No repeat for Villanova, Team back home after loss to Wisconsn while carrying crown

- The crown may have been too heavy for Villanova. One title will have to do.

The Wildcats seemed somber as they returned to campus, late Saturday. Players walked off the bus to some fans congratulating them on a good season, even if it didn't end the way they'd hoped.

Coach Jay Wright spoke for the team, saying his players are dealing with it, they're feeling down and will probably will be for a few days. But he mentioned they got to play a really good team in Wisconsin.

He also thanked everybody in Nova Nation for sticking with the team. They had a great crowd in Buffalo and it was almost a perfect weekend with great basketball and St. Patty's Day up there. He said the players were all having a great time.

   Saddled with huge expectations and external pressure to repeat as NCAA champions, the Wildcats wilted down the stretch on Saturday and were knocked out of the tournament 65-62 by eighth-seeded Wisconsin, a team with an even richer March resume.
 
   The end came quickly, but not necessarily unexpectedly for Villanova, which struggled in its opening-round win over Mount St. Mary's -- a game that foreshadowed a quick exit.
 
   It was not meant to be, and with the gap between the Davids and Goliaths in college basketball growing closer and star underclassmen jumping to the NBA more frequently, a team winning back-to-back championships becomes more unlikely.
 
   It's just hard to do.
 
   While Coach Wright and the Wildcats (32-4) did their best to duck any discussions about whether they could win it all again, the possibility hung over them almost from the moment they cut down the nets in Houston last year.
 
   They were attempting to become only the third repeat champion since UCLA's dynastic run in the 1960s and 1970, joining Duke (1991-92) and Florida (2006-7).
 
   Instead, Villanova became another No. 1 seed toppled by the Badgers, who probably deserved a higher seed and are strolling into the Sweet 16 for the fourth consecutive year.
 
   "I say this every year at Villanova, we can't take it for granted," Wright said. "It's so special to be a part of it. Every time you win and you get a chance to advance, cherish it. You're playing the best teams in the country. You're going to come down to games like this. We had a game like this against Kansas last year and we came out of the good side of it. We had a game like this against N.C. State last year, and we had a shot to win it and we missed it.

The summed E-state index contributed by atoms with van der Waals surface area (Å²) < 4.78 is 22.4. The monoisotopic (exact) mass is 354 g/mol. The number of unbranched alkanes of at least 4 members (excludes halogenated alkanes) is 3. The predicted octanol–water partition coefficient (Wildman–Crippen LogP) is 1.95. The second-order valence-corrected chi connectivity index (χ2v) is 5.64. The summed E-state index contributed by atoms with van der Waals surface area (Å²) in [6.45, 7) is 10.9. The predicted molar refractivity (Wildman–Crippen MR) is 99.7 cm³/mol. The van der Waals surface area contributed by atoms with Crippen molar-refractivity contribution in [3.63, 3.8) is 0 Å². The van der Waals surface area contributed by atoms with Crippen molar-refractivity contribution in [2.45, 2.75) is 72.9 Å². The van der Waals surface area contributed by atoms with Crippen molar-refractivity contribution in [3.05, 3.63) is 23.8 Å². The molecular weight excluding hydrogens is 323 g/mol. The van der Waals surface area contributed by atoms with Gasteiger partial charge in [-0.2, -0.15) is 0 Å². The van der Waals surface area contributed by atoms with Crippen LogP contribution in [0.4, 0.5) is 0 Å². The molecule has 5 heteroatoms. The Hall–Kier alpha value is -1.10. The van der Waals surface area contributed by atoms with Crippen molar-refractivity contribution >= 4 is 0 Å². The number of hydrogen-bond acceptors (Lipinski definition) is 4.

"To me, there's no dishonor in losing in this tournament -- and we've lived through it. You are judged by how you play in this tournament and that's the reality of it. So, you have to accept it."
 
   It's a hard pill to swallow, but it was evident from the opening moments of Thursday night's game against No. 16 seed Mount St. Mary's -- a team that had to win in the First Four to get a crack at the defending champions -- that Villanova might not be around for very long.
 
   The well-oiled offense looked rusty, and there were uncharacteristic lapses on defense. They committed silly fouls and forced shots.
 
   But no player exemplified an overall tightness more than senior forward Kris Jenkins, last season's title game hero who dropped the game-winning shot that will long live as one of the most iconic in hoops history.
 
   Jenkins followed up a 2-of-13 shooting performance against the Mount by going 2 of 9 against the Badgers, who seemed to be willing to let him fire away. He missed all eight 3-point attempts in his two games in Buffalo.
 
   After averaging 15.5 points in last year, Jenkins averaged just 6.5 this March and the Wildcats didn't have enough firepower to compensate. Redshirt freshman Donte DiVincenzo did his part, scoring 36 points in two games but there wasn't much other help for Wright, who shortened his rotation to seven against the Badgers.
 
   And when the Wildcats needed big plays, they didn't happen. There was no magic this March as Wisconsin's seniors came through in the clutch and outplayed the Big East champions.
 
   "You got to give them credit," Wright said. "It's great execution, great job, great coaching job, and that's how you win and lose these close games."
 
   After the final horn, Jenkins bent over near midcourt before joining his teammates to shake hands and congratulate the Badgers, who are moving on.
 
   The champions are going home.
 
   Their title is up for grabs.
-----

   It isn't easy being the overall No. 1 seed in the NCAA Tournament. Villanova was the latest to find out, losing 65-62 to eighth-seeded Wisconsin in the second round.

   For the 11th time in the past 14 years, the No. 1 overall seed won't win the NCAA title and yet another reigning national champion fails to get past the Sweet 16. Florida was the last to do so when it repeated in 2007.

   Besides this year, the No. 1 seeds to lose in the round of 32 are Kansas in 2010, Pittsburgh in 2011, Gonzaga in 2013, Wichita State in 2014 and Villanova in 2015.

   "There should be nothing negative about this tournament. This is the greatest, I think, sporting event in our country," Villanova coach Jay Wright said. "Just being in it ... we can't take it for granted. It's so special to be a part of it. Every time you win and you get a chance to advance, cherish it. You're playing the best teams in the country. You're going to come down to games like this. We had a game like this against Kansas last year and we came out of the good side of it. We had a game like this against N.C. State two years ago, and we had a shot to win it and we missed it."

 

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